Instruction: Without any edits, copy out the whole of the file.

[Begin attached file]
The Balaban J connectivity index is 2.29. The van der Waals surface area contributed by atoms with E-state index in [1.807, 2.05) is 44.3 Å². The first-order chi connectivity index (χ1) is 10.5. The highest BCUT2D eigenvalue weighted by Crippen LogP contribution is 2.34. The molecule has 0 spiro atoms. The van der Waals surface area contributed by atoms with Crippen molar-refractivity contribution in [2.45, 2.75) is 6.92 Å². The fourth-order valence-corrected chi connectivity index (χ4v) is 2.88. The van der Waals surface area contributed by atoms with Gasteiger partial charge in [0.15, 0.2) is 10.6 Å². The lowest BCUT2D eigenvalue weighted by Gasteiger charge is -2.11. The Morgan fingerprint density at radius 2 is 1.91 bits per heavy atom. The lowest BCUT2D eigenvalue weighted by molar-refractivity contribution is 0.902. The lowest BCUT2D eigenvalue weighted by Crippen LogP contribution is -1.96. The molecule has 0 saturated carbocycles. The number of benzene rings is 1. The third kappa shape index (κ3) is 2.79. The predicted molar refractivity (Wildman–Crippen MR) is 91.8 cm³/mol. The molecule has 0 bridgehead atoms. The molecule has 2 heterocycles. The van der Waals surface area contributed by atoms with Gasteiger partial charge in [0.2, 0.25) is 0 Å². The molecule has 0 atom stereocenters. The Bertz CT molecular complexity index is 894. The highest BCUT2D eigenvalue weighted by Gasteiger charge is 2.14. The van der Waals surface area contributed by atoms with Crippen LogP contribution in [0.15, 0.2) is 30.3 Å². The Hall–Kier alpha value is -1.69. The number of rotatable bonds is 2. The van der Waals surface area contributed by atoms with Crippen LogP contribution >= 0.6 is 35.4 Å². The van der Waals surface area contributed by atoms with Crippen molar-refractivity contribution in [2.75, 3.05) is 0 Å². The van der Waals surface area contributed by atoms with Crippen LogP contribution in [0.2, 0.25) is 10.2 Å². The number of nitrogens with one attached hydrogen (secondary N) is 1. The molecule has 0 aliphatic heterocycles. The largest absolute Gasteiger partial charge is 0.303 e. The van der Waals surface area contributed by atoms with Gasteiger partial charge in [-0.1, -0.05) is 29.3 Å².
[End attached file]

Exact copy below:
The Balaban J connectivity index is 2.29. The van der Waals surface area contributed by atoms with E-state index in [1.807, 2.05) is 44.3 Å². The first-order chi connectivity index (χ1) is 10.5. The highest BCUT2D eigenvalue weighted by Crippen LogP contribution is 2.34. The molecule has 0 spiro atoms. The van der Waals surface area contributed by atoms with Crippen molar-refractivity contribution in [2.45, 2.75) is 6.92 Å². The fourth-order valence-corrected chi connectivity index (χ4v) is 2.88. The van der Waals surface area contributed by atoms with Gasteiger partial charge in [0.15, 0.2) is 10.6 Å². The lowest BCUT2D eigenvalue weighted by Gasteiger charge is -2.11. The Morgan fingerprint density at radius 2 is 1.91 bits per heavy atom. The lowest BCUT2D eigenvalue weighted by molar-refractivity contribution is 0.902. The lowest BCUT2D eigenvalue weighted by Crippen LogP contribution is -1.96. The molecule has 0 saturated carbocycles. The number of benzene rings is 1. The third kappa shape index (κ3) is 2.79. The predicted molar refractivity (Wildman–Crippen MR) is 91.8 cm³/mol. The molecule has 0 bridgehead atoms. The molecule has 2 heterocycles. The van der Waals surface area contributed by atoms with Gasteiger partial charge in [0.2, 0.25) is 0 Å². The molecule has 0 atom stereocenters. The Bertz CT molecular complexity index is 894. The highest BCUT2D eigenvalue weighted by Gasteiger charge is 2.14. The van der Waals surface area contributed by atoms with Crippen LogP contribution in [0.15, 0.2) is 30.3 Å². The Hall–Kier alpha value is -1.69. The number of rotatable bonds is 2. The van der Waals surface area contributed by atoms with Crippen LogP contribution >= 0.6 is 35.4 Å². The van der Waals surface area contributed by atoms with Crippen molar-refractivity contribution in [2.75, 3.05) is 0 Å². The van der Waals surface area contributed by atoms with Crippen LogP contribution in [0.2, 0.25) is 10.2 Å². The number of nitrogens with one attached hydrogen (secondary N) is 1. The molecule has 0 aliphatic heterocycles. The largest absolute Gasteiger partial charge is 0.303 e. The van der Waals surface area contributed by atoms with Gasteiger partial charge in [-0.1, -0.05) is 29.3 Å².